In many ways, on paper, The View appears to be the platonic ideal of feminism in media: it turns the microphone over to women exclusively, just like we've always wanted, right? Women talking to women about issues of importance to women: what could be more feminist than that? That claim to fame is bolstered by The View's excellent ratings for its time slot, and its cred even led it to land a coveted interview with President Obama this summer. (Question one: "Have you ever watched us?") And it's now, officially, spawned an imitator at CBS called The Talk.
If you've never watched the show, I suppose, that all sounds wonderful. But as someone who has, and continues to for reasons that often defy explanation, I don't, personally, find much comfort in this. Because it turns out that all The View proves, or has ever proven, is that at the level of a purely formal equality, women are indeed men's equals when it comes vacuous, uninformed blowhard commentary on the issues of the day. Of course, it's not that every one of the various women who have hosted the show are idiots—indeed, I've loved and respected work many of them have done in other contexts—nor is it that every word that has come out of their mouths is foolish. It's more that as a matter of general impression, for people whose job it is to follow and comment on the news, The View co-hosts are remarkably gaffe-prone. Between Whoopi's confusion about "rape-rape," Elizabeth Hasselbeck's logic-fails about Erin Andrews and lesbianism and Sherri Shepherd supporting homophobic discriminatory federal policies because of her views on the "down low", The View is far more famous as a source of bad analysis than good. I can barely stand to have the show and its ethos associated with "women," frankly, as a matter of personal opinion.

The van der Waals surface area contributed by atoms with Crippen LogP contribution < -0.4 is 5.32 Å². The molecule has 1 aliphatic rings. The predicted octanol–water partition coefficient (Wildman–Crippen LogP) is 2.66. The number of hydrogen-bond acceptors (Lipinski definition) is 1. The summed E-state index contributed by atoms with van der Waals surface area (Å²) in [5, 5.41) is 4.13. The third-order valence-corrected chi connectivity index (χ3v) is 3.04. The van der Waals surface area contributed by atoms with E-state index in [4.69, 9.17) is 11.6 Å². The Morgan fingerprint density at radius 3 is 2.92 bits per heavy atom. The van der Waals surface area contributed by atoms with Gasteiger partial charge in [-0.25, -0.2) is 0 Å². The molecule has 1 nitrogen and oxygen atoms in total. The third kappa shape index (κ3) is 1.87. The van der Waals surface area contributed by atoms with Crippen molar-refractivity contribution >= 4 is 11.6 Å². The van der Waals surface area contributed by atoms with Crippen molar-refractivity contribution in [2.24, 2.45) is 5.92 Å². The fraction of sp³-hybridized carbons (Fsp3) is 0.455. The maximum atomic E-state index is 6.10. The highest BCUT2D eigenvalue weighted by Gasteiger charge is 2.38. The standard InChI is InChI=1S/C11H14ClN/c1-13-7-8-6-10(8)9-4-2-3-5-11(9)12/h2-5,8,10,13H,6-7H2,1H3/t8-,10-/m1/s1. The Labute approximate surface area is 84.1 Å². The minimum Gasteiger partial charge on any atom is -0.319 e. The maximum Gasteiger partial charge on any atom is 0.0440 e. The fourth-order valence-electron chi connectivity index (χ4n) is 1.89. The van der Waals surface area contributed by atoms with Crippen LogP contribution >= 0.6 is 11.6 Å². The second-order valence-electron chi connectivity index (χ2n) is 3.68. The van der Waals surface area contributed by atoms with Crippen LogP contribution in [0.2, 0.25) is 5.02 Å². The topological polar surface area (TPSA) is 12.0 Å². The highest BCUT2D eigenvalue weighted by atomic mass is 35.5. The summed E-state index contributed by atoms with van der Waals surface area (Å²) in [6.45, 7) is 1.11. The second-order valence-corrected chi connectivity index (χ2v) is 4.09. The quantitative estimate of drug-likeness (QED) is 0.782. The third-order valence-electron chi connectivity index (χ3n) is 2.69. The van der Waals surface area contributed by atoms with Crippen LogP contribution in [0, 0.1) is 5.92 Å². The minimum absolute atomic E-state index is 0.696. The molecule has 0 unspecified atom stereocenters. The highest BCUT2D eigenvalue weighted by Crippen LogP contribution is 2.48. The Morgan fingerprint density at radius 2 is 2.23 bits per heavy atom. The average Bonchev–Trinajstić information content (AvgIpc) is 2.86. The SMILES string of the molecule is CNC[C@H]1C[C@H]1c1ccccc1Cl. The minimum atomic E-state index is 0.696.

Of course, tune into almost any cable news channel at any time of day, and you'll hear male commentary that is even worse, and perhaps more objectionably, presents itself as being made by "experts" in the field. (This foible at least The View avoids by never pretending to aspire to any level of professionalism whatsoever.) And that means my dislike of it, of course, is open to charges of sexism. Why, after all, should it be somehow more objectionable if women do something badly? Why don't I aim my ire at "bad commentary" generally, rather than "bad commentary by women"?
Well, first of all, it's true that I'm pretty much equally appalled by the state of political/social commentary found anywhere on television these days. That's why I'm one of those people who gets much of her news from The Daily Show and The Colbert Report. (The rest I do read in print.)
But more importantly, I don't know that the discussion has to be kept at that level. I don't expect more of women because I believe women to be superhuman. I just don't know if what happened, when I got involved in feminism, is that I signed on to the status quo of life, generally, in all aspects other than gender disparities. Did I sign up for a life of equal mediocrity or even badness? So long as everyone, male or female, had equal access to it? This appears to be the paradigm that some feminists adopt, after all, when they argue that women have the same right to be wrong as anyone else. And it's not so much that I disagree with them on the fundamentals: I don't, at the end of the day, want women to be held to a different standard. I do, however, want the overall standard to be better.